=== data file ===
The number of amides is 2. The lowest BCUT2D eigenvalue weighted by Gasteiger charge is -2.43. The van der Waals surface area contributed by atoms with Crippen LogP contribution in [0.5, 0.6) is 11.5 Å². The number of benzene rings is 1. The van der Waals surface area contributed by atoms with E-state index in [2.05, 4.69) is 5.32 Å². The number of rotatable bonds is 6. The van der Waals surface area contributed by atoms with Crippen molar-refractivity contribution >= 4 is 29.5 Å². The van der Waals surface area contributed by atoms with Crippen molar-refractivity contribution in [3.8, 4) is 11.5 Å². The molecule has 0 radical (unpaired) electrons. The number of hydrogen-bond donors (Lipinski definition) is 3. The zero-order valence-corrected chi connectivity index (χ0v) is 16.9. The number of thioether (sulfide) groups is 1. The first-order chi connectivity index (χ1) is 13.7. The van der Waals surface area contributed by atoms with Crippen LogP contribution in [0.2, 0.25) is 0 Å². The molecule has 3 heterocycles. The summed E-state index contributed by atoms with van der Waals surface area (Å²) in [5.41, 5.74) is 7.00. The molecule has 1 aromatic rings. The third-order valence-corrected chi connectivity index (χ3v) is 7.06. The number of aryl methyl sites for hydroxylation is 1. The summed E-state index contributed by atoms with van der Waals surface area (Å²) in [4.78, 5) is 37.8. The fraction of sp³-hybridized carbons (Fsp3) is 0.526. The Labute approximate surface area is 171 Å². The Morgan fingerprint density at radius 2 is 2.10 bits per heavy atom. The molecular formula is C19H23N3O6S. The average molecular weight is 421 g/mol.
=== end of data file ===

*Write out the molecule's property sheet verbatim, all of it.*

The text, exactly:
The number of amides is 2. The lowest BCUT2D eigenvalue weighted by Gasteiger charge is -2.43. The van der Waals surface area contributed by atoms with Crippen LogP contribution in [0.5, 0.6) is 11.5 Å². The number of benzene rings is 1. The van der Waals surface area contributed by atoms with E-state index in [2.05, 4.69) is 5.32 Å². The number of rotatable bonds is 6. The van der Waals surface area contributed by atoms with Crippen molar-refractivity contribution >= 4 is 29.5 Å². The van der Waals surface area contributed by atoms with Crippen molar-refractivity contribution in [3.8, 4) is 11.5 Å². The molecule has 0 radical (unpaired) electrons. The number of hydrogen-bond donors (Lipinski definition) is 3. The zero-order valence-corrected chi connectivity index (χ0v) is 16.9. The number of thioether (sulfide) groups is 1. The first-order chi connectivity index (χ1) is 13.7. The van der Waals surface area contributed by atoms with Crippen LogP contribution in [0.2, 0.25) is 0 Å². The molecule has 3 heterocycles. The summed E-state index contributed by atoms with van der Waals surface area (Å²) in [5.41, 5.74) is 7.00. The molecule has 1 aromatic rings. The third-order valence-corrected chi connectivity index (χ3v) is 7.06. The number of aryl methyl sites for hydroxylation is 1. The summed E-state index contributed by atoms with van der Waals surface area (Å²) in [4.78, 5) is 37.8. The fraction of sp³-hybridized carbons (Fsp3) is 0.526. The Labute approximate surface area is 171 Å². The Morgan fingerprint density at radius 2 is 2.10 bits per heavy atom. The molecular formula is C19H23N3O6S. The average molecular weight is 421 g/mol.